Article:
Date of Award
Master of Arts
Lorri Glover, Stephen V. Ash
This study examines the importance of transportation routes and internal improvements as factors in treaty negotiations and the removal of the Cherokees. Covering a period from approximately 1779 to 1838, the date of forced Cherokee removal from east of the Mississippi, it argues that the Cherokees opposed the construction of military roads and turnpikes and interfered with travel through Cherokee country. Safe passage clauses in Cherokee treaties, issues dealing with passports through Cherokee country, and disputes over ferries and taverns on transportation routes are reviewed. The plans of Southern leaders such as John C. Calhoun and Wilson Lumpkin to build canals and railroads through the Cherokee Nation are explored. Euro-Americans perceived the Cherokee Nation as an obstacle to economic trade and commercial transportation.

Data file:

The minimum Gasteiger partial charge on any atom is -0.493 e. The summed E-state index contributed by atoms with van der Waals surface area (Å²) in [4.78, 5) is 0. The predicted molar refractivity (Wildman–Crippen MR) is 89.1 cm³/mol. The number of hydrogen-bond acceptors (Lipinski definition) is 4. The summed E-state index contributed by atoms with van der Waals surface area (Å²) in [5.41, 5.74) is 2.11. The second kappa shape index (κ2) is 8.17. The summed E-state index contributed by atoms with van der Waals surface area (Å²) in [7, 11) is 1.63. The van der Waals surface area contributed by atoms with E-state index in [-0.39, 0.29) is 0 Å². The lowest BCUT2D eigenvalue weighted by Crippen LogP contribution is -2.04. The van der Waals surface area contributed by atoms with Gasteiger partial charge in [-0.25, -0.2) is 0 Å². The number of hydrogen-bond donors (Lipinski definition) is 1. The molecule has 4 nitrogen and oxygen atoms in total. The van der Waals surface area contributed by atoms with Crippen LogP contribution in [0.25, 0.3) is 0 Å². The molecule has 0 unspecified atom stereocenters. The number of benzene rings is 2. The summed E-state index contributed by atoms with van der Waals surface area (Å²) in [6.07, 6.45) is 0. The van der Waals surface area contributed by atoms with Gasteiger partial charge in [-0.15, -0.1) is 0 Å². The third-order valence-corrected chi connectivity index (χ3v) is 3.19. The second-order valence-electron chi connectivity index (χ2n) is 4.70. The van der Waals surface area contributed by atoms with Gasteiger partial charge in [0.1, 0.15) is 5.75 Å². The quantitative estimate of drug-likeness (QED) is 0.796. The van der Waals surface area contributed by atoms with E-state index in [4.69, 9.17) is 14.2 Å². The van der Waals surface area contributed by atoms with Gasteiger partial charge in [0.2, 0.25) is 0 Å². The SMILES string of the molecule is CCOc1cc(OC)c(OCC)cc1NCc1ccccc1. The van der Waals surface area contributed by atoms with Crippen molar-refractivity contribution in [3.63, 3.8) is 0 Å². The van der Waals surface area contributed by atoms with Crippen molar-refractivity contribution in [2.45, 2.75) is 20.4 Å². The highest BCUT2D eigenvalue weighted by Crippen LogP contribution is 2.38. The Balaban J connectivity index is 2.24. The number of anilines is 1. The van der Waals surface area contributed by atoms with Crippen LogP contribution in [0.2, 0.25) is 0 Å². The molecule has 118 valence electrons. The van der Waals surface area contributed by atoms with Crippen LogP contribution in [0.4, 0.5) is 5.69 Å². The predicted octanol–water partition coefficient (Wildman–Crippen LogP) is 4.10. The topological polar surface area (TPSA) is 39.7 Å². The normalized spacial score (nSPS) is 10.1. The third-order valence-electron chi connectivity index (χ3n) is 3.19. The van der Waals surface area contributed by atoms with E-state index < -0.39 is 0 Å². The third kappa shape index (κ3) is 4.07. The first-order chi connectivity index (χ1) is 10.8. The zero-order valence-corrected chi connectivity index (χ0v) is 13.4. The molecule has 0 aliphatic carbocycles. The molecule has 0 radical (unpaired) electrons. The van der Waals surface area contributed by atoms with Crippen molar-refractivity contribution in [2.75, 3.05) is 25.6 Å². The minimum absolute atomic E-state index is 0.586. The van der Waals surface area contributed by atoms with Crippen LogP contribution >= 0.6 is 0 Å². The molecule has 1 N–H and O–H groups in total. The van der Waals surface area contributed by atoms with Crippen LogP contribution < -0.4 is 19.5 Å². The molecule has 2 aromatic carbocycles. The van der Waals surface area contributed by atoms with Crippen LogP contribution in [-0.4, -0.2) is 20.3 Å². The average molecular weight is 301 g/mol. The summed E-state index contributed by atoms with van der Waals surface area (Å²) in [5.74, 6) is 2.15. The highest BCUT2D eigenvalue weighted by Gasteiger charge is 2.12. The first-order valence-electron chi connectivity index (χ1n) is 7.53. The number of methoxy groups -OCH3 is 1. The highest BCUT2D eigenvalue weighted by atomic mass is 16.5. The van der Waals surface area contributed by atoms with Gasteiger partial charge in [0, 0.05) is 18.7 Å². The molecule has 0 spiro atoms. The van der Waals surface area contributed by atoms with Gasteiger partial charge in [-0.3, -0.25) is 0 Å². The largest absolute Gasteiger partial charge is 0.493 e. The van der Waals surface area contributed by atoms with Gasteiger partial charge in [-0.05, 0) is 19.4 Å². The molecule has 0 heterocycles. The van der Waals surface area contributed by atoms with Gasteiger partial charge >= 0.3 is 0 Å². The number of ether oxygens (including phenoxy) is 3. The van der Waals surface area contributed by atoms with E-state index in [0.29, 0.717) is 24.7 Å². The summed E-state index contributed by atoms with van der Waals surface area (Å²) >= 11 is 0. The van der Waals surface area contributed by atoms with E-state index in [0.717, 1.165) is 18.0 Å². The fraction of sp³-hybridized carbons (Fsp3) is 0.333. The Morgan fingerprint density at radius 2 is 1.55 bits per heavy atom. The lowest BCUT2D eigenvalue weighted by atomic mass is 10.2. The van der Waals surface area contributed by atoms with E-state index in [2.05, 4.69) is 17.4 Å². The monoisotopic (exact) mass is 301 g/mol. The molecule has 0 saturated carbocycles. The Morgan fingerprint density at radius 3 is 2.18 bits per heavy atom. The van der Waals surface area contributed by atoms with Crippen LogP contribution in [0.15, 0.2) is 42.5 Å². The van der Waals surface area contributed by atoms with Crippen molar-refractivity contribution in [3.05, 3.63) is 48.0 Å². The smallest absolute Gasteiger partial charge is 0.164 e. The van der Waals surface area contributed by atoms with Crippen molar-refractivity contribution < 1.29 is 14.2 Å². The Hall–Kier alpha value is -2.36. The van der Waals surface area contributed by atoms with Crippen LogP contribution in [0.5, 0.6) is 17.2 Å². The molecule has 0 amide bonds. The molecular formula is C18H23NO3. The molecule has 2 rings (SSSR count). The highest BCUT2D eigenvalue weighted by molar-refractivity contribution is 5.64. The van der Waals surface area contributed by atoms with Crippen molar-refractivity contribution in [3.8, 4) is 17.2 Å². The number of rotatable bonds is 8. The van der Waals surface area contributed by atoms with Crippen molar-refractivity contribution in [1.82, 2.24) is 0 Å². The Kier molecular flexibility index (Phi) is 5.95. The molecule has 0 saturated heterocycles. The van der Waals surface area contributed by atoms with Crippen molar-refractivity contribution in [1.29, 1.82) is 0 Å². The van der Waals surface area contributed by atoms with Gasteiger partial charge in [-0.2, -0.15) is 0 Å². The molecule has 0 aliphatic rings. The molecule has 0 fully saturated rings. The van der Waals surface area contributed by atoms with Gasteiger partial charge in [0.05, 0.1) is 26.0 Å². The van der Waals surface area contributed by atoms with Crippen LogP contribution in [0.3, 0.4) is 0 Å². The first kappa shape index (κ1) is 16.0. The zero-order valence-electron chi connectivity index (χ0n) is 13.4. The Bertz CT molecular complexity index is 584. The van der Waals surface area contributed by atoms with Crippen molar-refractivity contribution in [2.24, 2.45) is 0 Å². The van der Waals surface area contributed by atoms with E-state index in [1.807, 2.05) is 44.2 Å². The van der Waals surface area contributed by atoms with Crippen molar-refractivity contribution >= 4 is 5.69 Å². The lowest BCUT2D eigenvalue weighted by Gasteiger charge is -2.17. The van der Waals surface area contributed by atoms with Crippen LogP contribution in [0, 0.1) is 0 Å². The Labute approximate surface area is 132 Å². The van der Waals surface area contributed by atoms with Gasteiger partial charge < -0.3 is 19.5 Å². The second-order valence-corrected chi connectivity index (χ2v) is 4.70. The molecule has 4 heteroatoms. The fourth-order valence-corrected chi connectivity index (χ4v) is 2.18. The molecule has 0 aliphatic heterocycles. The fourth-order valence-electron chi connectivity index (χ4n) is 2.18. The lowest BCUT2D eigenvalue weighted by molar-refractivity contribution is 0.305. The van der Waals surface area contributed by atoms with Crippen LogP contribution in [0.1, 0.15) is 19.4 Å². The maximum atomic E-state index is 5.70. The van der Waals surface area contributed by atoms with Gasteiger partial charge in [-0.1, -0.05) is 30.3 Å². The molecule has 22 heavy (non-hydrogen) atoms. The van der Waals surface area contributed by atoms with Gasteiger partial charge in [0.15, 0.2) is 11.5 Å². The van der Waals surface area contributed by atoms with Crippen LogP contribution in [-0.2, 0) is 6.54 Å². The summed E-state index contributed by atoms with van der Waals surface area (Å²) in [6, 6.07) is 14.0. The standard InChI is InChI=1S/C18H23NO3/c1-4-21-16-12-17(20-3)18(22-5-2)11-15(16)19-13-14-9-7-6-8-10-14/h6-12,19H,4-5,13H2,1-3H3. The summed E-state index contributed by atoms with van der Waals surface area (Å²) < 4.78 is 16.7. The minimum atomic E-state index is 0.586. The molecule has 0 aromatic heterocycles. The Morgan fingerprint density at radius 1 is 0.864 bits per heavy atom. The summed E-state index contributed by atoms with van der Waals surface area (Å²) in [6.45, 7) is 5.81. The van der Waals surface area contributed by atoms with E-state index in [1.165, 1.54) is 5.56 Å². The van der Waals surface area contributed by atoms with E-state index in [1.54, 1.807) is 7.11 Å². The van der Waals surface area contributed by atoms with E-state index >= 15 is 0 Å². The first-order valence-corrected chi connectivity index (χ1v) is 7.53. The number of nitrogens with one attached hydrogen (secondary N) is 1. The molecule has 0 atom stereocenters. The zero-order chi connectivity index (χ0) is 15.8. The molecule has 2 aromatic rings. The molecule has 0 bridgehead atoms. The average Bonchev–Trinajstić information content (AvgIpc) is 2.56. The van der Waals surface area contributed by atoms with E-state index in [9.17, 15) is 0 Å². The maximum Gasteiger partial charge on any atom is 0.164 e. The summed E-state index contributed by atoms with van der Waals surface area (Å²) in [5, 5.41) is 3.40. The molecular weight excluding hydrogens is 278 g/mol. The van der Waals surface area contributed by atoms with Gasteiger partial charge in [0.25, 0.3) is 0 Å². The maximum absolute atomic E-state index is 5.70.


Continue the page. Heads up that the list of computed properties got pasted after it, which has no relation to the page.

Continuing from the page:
Rozema, Vicki Bell, "Rivers, Roads, and Rails: The Influence of Transportation Needs and Internal Improvements on Cherokee Treaties and Removal from 1779 to 1838. " Master's Thesis, University of Tennessee, 2007.